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DIALOGHI DELL'ARTE: Inaugural Exhibition

McMaster Galleries at the University of South Carolina

Fall 2013


An invitational exhibition featuring work by painters responding to the landscape of central Italy. The artists included in this exhibition are: Martha Armstrong (MA), Pamela Bowers (SC), Cynthia Bridgman (IL), Caren Canier (NY| Gubbio), Tina Engels (IL), Alan Feltus (Assisi), Jessie Fisher (MO), Lani Irvin (Assisi), Geoffrey Owen Miller (NY), Barry Nemett (MD) , Laini Nemett (MD), Richard Piccolo (Rome), Langdon Quin (NY|Gubbio) and David Voros (SC)

Pietrolo Portraits | (L) Scott, (R) Self-Portrait with Silk Dress

black and white chalk on hand-toned paper, 22x16" (ea)

Exhibition Statement

The painter Scott Seebart and I have been traveling to Venice, Florence and Rome and surrounding cities for over 20 years and for the past 10 years have spent almost every summer and many Winter breaks working from the ornate fusion of visual archetype and artistic innovation that is the core of the Italian Renaissance. 2 summers ago, rather than staying in the cacophonous center of Florence or Rome, we rented a farmhouse on a mountain just outside of Citta di Castello located in the center of a collection of works, in situ, of Piero della Francesco which became the destination for day-trips, breaking the solitude of the ruins of the medieval town of Pietrolo where our farmhouse stood, isolated, the only renovated structure on a wild mountain that is home to screaming chiungale and an abundance of tadpoles as the trickle of fresh mountain water from our well pooled into a river that eventually joined the Tiber. Rather than the picturesque patchwork of distant multi-colored fields that decorate the mountains moving away in a blue haze of atmospheric perspective, it was the house itself that became the landscape that I studied, nestled inside of a forest alcove that hid the huge sky, the gnarled tree trunks and shifting beams of light, the walkways, the kitchen, the fireplace and the garden became a collection of shifting planes that confused scale and responded to composition through the touch of the painters hand and the direct physicality of an image in flux. At the same time, the works of Piero were a constant reminder of an image that serves geometry, slowly building a network of carefully balanced relationships. Creating an indirect image that hides its process. I developed a series of portraits that sought to slow the viewer down and to erase the hierarchy of mark-making, leaving a from that creates its own conventions of light.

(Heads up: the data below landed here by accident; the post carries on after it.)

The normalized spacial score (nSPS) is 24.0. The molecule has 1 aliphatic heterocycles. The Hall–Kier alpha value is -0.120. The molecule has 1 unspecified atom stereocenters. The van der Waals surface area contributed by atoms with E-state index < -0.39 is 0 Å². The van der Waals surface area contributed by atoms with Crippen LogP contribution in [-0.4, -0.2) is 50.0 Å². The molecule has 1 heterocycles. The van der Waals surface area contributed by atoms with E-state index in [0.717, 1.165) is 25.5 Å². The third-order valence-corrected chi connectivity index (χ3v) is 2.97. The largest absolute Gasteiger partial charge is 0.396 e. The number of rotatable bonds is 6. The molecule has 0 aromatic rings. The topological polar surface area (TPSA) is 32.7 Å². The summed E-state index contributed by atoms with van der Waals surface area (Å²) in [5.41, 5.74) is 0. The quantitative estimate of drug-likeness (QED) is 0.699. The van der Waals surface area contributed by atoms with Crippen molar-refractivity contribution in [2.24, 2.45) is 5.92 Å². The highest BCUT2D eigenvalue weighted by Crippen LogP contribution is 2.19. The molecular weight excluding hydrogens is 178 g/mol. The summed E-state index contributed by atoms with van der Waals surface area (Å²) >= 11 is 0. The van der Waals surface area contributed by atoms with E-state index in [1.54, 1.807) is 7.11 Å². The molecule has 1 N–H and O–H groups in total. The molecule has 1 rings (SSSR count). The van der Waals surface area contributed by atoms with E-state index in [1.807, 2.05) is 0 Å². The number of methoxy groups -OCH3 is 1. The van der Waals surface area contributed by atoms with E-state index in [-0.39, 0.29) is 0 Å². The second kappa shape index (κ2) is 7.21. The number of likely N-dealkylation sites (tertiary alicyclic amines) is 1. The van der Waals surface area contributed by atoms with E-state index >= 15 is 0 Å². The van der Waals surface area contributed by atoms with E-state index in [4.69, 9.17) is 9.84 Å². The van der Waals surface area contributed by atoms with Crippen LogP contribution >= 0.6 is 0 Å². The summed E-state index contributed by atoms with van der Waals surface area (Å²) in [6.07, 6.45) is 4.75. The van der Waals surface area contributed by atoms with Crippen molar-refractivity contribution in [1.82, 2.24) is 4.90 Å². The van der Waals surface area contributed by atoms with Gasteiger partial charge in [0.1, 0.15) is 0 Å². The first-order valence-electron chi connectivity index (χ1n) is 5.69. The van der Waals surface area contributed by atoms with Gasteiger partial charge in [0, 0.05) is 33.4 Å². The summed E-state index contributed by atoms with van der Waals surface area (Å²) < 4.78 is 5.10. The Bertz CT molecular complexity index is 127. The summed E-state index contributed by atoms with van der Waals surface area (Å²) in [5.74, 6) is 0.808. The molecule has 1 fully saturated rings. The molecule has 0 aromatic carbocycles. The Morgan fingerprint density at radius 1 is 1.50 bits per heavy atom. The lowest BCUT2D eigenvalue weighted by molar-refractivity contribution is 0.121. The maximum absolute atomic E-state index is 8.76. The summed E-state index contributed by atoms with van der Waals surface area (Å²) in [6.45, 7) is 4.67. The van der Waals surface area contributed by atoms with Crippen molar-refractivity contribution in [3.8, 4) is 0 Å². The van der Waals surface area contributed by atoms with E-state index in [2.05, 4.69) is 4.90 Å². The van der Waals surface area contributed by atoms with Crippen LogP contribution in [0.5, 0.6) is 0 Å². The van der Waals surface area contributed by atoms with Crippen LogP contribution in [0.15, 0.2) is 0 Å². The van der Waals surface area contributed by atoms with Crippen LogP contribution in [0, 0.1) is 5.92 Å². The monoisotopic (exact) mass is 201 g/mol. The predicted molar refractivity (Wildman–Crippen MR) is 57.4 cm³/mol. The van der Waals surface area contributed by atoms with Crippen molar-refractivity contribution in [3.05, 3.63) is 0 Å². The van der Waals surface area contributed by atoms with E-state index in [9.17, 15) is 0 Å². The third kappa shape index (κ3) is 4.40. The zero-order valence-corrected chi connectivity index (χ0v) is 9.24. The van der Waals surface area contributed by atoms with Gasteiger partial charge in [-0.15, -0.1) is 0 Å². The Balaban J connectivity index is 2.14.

This summer was especially influential for my work, as I transitioned from the use of the Italian facade as a lexicon that I understood only though a series of academic studies to the integration of its influence with my own use of allegory and form. I am honored to be included on this exhibition with a group of such amazing and serious painters who I have looked to as examples of excellence, invention, rigor and a subversive commitment to the act of looking.


July 4th, 2012

Jessie Fisher

Pietrolo Farmhouse Polyptich, oil on paper, 8x8" to 12x11"


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